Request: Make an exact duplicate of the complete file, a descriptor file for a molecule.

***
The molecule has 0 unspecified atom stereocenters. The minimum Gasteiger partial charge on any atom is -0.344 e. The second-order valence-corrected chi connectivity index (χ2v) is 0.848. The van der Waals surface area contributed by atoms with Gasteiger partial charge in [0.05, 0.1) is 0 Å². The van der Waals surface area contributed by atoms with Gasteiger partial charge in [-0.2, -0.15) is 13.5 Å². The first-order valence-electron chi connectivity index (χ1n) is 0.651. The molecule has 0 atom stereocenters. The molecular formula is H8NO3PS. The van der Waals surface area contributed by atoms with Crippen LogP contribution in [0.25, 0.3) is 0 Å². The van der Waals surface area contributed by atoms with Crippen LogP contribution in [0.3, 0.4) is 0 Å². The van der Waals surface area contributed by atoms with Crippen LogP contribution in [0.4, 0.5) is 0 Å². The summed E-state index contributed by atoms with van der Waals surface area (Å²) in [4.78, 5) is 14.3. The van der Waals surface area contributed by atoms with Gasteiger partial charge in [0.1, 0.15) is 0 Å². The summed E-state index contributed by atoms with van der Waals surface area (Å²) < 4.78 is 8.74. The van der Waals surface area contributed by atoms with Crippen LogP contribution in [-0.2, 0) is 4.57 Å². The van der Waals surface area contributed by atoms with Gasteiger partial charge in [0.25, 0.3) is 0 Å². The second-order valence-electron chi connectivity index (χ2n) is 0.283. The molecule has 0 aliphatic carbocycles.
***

The molecule has 0 unspecified atom stereocenters. The minimum Gasteiger partial charge on any atom is -0.344 e. The second-order valence-corrected chi connectivity index (χ2v) is 0.848. The van der Waals surface area contributed by atoms with Gasteiger partial charge in [0.05, 0.1) is 0 Å². The van der Waals surface area contributed by atoms with Gasteiger partial charge in [-0.2, -0.15) is 13.5 Å². The first-order valence-electron chi connectivity index (χ1n) is 0.651. The molecule has 0 atom stereocenters. The molecular formula is H8NO3PS. The van der Waals surface area contributed by atoms with Crippen LogP contribution in [0.25, 0.3) is 0 Å². The van der Waals surface area contributed by atoms with Crippen LogP contribution in [0.3, 0.4) is 0 Å². The van der Waals surface area contributed by atoms with Crippen LogP contribution in [0.4, 0.5) is 0 Å². The summed E-state index contributed by atoms with van der Waals surface area (Å²) in [4.78, 5) is 14.3. The van der Waals surface area contributed by atoms with Gasteiger partial charge in [0.1, 0.15) is 0 Å². The summed E-state index contributed by atoms with van der Waals surface area (Å²) < 4.78 is 8.74. The van der Waals surface area contributed by atoms with Crippen LogP contribution in [-0.2, 0) is 4.57 Å². The van der Waals surface area contributed by atoms with Gasteiger partial charge in [0.25, 0.3) is 0 Å². The second-order valence-electron chi connectivity index (χ2n) is 0.283. The molecule has 0 aliphatic carbocycles.